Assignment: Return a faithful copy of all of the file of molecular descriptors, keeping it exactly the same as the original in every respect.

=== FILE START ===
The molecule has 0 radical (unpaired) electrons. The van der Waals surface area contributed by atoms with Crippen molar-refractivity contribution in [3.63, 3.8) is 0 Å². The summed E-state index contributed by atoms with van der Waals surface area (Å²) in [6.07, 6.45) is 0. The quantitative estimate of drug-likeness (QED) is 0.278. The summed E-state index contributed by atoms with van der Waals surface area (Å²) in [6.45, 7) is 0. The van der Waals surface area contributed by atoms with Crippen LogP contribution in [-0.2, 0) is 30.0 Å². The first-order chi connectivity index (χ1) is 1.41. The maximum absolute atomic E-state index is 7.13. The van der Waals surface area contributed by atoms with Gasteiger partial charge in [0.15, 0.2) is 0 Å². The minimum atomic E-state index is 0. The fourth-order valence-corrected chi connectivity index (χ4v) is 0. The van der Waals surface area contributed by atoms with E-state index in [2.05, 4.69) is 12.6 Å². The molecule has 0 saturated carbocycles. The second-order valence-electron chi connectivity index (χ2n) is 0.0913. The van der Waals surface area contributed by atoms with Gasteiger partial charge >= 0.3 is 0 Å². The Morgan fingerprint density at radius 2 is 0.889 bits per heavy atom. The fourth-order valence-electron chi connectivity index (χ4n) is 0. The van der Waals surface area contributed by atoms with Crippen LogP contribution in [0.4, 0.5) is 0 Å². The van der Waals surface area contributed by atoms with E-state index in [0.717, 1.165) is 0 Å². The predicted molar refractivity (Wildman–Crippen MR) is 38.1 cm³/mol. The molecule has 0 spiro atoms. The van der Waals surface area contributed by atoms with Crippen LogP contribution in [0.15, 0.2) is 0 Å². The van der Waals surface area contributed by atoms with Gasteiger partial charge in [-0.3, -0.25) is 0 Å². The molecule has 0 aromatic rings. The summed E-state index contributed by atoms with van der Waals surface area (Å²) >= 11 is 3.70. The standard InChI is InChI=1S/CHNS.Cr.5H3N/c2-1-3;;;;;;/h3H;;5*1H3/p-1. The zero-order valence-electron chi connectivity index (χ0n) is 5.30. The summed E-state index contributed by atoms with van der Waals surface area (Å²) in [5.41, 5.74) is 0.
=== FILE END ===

The molecule has 0 radical (unpaired) electrons. The van der Waals surface area contributed by atoms with Crippen molar-refractivity contribution in [3.63, 3.8) is 0 Å². The summed E-state index contributed by atoms with van der Waals surface area (Å²) in [6.07, 6.45) is 0. The quantitative estimate of drug-likeness (QED) is 0.278. The summed E-state index contributed by atoms with van der Waals surface area (Å²) in [6.45, 7) is 0. The van der Waals surface area contributed by atoms with Crippen LogP contribution in [-0.2, 0) is 30.0 Å². The first-order chi connectivity index (χ1) is 1.41. The maximum absolute atomic E-state index is 7.13. The van der Waals surface area contributed by atoms with Gasteiger partial charge in [0.15, 0.2) is 0 Å². The minimum atomic E-state index is 0. The fourth-order valence-corrected chi connectivity index (χ4v) is 0. The van der Waals surface area contributed by atoms with E-state index in [2.05, 4.69) is 12.6 Å². The molecule has 0 saturated carbocycles. The second-order valence-electron chi connectivity index (χ2n) is 0.0913. The van der Waals surface area contributed by atoms with Gasteiger partial charge >= 0.3 is 0 Å². The Morgan fingerprint density at radius 2 is 0.889 bits per heavy atom. The fourth-order valence-electron chi connectivity index (χ4n) is 0. The van der Waals surface area contributed by atoms with Crippen LogP contribution in [0.4, 0.5) is 0 Å². The van der Waals surface area contributed by atoms with E-state index in [0.717, 1.165) is 0 Å². The predicted molar refractivity (Wildman–Crippen MR) is 38.1 cm³/mol. The molecule has 0 spiro atoms. The van der Waals surface area contributed by atoms with Crippen LogP contribution in [0.15, 0.2) is 0 Å². The van der Waals surface area contributed by atoms with Gasteiger partial charge in [-0.3, -0.25) is 0 Å². The molecule has 0 aromatic rings. The summed E-state index contributed by atoms with van der Waals surface area (Å²) >= 11 is 3.70. The standard InChI is InChI=1S/CHNS.Cr.5H3N/c2-1-3;;;;;;/h3H;;5*1H3/p-1. The zero-order valence-electron chi connectivity index (χ0n) is 5.30. The summed E-state index contributed by atoms with van der Waals surface area (Å²) in [5.41, 5.74) is 0.